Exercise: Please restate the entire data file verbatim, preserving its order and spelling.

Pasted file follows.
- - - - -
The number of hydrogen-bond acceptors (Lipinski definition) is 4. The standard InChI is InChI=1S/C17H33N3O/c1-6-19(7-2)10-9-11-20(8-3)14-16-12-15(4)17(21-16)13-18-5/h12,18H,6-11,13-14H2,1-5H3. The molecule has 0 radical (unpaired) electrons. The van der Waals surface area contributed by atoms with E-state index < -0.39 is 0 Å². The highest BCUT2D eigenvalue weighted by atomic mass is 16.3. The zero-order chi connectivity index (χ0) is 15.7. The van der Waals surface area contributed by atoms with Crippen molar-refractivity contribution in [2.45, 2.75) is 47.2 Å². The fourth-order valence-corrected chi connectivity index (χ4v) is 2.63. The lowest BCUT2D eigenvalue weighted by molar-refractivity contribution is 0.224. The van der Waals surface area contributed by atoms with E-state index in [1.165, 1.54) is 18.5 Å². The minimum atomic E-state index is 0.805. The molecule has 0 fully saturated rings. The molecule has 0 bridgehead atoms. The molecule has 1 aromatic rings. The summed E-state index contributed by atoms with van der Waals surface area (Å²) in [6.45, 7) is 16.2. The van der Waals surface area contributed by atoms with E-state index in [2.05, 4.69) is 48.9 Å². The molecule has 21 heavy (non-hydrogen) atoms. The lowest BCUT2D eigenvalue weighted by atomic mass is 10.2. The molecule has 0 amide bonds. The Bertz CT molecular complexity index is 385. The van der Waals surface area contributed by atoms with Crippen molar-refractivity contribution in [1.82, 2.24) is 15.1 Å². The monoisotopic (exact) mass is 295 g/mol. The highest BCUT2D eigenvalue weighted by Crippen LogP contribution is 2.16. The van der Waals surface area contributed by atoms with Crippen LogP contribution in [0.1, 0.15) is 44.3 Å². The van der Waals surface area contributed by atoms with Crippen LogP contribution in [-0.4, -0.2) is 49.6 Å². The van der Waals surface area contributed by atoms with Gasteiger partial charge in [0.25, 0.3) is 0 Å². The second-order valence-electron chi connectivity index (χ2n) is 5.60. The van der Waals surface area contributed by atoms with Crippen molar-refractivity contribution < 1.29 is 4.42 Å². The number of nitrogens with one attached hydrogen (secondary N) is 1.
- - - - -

The number of hydrogen-bond acceptors (Lipinski definition) is 4. The standard InChI is InChI=1S/C17H33N3O/c1-6-19(7-2)10-9-11-20(8-3)14-16-12-15(4)17(21-16)13-18-5/h12,18H,6-11,13-14H2,1-5H3. The molecule has 0 radical (unpaired) electrons. The van der Waals surface area contributed by atoms with E-state index < -0.39 is 0 Å². The highest BCUT2D eigenvalue weighted by atomic mass is 16.3. The zero-order chi connectivity index (χ0) is 15.7. The van der Waals surface area contributed by atoms with Crippen molar-refractivity contribution in [2.45, 2.75) is 47.2 Å². The fourth-order valence-corrected chi connectivity index (χ4v) is 2.63. The lowest BCUT2D eigenvalue weighted by molar-refractivity contribution is 0.224. The van der Waals surface area contributed by atoms with E-state index in [1.165, 1.54) is 18.5 Å². The minimum atomic E-state index is 0.805. The molecule has 0 fully saturated rings. The molecule has 0 bridgehead atoms. The molecule has 1 aromatic rings. The summed E-state index contributed by atoms with van der Waals surface area (Å²) in [6.45, 7) is 16.2. The van der Waals surface area contributed by atoms with E-state index in [2.05, 4.69) is 48.9 Å². The molecule has 21 heavy (non-hydrogen) atoms. The lowest BCUT2D eigenvalue weighted by atomic mass is 10.2. The molecule has 0 amide bonds. The Bertz CT molecular complexity index is 385. The van der Waals surface area contributed by atoms with Crippen molar-refractivity contribution in [1.82, 2.24) is 15.1 Å². The monoisotopic (exact) mass is 295 g/mol. The highest BCUT2D eigenvalue weighted by Crippen LogP contribution is 2.16. The van der Waals surface area contributed by atoms with Crippen LogP contribution in [0.1, 0.15) is 44.3 Å². The van der Waals surface area contributed by atoms with Crippen LogP contribution in [-0.4, -0.2) is 49.6 Å². The van der Waals surface area contributed by atoms with Gasteiger partial charge in [0.25, 0.3) is 0 Å². The second-order valence-electron chi connectivity index (χ2n) is 5.60. The van der Waals surface area contributed by atoms with Crippen molar-refractivity contribution < 1.29 is 4.42 Å². The number of nitrogens with one attached hydrogen (secondary N) is 1.